“People are devoted to the goddess and come up with great new ideas to prove their dedication,” Huang says. “They put tech devices on the holy palanquin, like geographic information systems or GPS. This helps people follow the route of the march. You will also see hot dancers gyrating on cars to electronic music. Young people love to post news about the event on Facebook or Instagram.”
The festival focuses attention on Yunlin’s cultural traditions, Huang says. In this way people can participate and “pass on this heritage from generation to generation. For me, Liu Fang Ma is a key to opening my mind, pointing the way forward so that I can follow and do something.”
Huang says he has no doubt Matsu and the Heavenly Holy Mother are living gods. “Even though I can’t see her, I believe she is everywhere,” he asserts.
Marc Moskowitz says that Taiwan’s folk religion combines faith and ritual with material pragmatism. “People do tend to go to temples and ask for very specific things, which can be seen as pragmatic,” he noted in an email. “But it is thought that for this to work they need to be sincerely devotional to the gods and offer something in return. This ranges from giving up meat for a certain period of time, to building a temple in thanks if they have the funds to do so.”
Lim Tai Wei, a senior lecturer at Singapore Institute of Management and a research fellow at National University of Singapore’s East Asian Institute, makes the point that folk religion is not just for the devoutly religious. “Taiwanese sometimes observe folkish practice when they feel a sense of personal crisis, or are affected by a life event,” he says. “The non-religious may sometimes use folkish religion as a form of emotive relief.”
It would appear that far from dying out, folk religion is actually getting stronger. While lay practitioners like funeral directors incorporate folk religion in their rites, relatively new religions and religious organizations such as Yi Guan Dao, Tzu Chi and Falun Gong actively spread the old traditions. “Folkish elements may actually be increasing or proliferating through such religious organizations,” Lim wrote in an email from Singapore.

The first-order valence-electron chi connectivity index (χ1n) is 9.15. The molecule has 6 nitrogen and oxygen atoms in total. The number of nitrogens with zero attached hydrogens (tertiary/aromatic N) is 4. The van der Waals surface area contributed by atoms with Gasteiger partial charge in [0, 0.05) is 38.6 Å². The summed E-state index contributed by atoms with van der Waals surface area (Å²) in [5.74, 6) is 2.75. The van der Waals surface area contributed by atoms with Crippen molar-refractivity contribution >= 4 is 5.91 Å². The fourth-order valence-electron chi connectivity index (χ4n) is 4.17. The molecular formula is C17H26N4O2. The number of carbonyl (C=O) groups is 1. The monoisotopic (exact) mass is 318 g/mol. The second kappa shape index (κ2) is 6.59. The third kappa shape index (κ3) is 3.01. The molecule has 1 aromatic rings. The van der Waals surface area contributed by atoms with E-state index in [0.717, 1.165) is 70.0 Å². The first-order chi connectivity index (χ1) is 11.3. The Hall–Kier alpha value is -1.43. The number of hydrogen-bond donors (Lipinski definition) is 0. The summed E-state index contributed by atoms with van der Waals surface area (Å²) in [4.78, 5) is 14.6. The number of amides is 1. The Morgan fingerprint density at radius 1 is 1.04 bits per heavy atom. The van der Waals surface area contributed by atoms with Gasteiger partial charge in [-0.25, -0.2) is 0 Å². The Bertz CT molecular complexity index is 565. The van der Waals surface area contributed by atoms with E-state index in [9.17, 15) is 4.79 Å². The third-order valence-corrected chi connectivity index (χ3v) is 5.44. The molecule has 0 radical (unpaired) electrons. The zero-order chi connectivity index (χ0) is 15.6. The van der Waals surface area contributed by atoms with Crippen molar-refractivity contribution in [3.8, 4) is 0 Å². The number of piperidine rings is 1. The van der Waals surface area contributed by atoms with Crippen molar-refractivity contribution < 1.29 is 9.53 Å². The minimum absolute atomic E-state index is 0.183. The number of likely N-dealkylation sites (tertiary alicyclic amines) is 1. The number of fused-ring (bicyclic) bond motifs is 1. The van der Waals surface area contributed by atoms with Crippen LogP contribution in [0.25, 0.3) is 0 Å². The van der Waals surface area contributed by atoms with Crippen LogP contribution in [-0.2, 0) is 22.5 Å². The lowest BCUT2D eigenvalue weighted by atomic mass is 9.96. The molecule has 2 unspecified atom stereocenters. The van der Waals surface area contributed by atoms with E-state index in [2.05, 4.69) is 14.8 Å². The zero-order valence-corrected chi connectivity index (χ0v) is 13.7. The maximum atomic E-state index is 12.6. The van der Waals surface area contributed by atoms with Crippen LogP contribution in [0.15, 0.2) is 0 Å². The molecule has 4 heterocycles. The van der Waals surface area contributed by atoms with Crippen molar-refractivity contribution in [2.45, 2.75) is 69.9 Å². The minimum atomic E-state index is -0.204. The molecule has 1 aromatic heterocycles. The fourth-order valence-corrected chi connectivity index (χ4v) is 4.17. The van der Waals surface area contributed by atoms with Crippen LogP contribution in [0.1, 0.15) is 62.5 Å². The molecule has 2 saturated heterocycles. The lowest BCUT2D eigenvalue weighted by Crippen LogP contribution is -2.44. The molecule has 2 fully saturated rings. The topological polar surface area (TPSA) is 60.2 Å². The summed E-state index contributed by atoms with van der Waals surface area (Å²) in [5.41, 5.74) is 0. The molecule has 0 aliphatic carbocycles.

Folk religion and politics
A possibly surprising example of the influence of folk religion on Taiwanese culture is politics. Before the recent election of the Democratic Progressive Party’s Tsai Ing-wen as president, for example, Fo Guang Shan Buddhist master Hsing Yun compared the candidate to the goddess Matsu. This backing was all the more striking, since Hsing Yun is generally regarded as a loyal KMT supporter.
“Religious appeal still seems to have some form of influence, as seen in the examples of political candidates visiting shrines and temples or making subtle references to religions in an attempt to boost their votes,” Lim comments.
“Given that Buddhism, Daoism, as well as hybrid religious groups that incorporate folkish elements…have vast resources in terms of manpower, as well as monetary resources through donations (such as Tzu Chi), they inevitably attract political elites to socialize and canvas for votes on their behalf,” Lim noted. “Through open support and resource allocation, the leadership of such religious organizations has an indirect say in Taiwan’s politics.”
The appeal of folk religion is a powerful and unifying one. It has been the case in China for millennia and in Taiwan for many hundreds of years. Folk religion is now being revived to some extent in China, where traditional beliefs and morality are seen by party leaders as a natural corrective to corruption and a boon for social stability.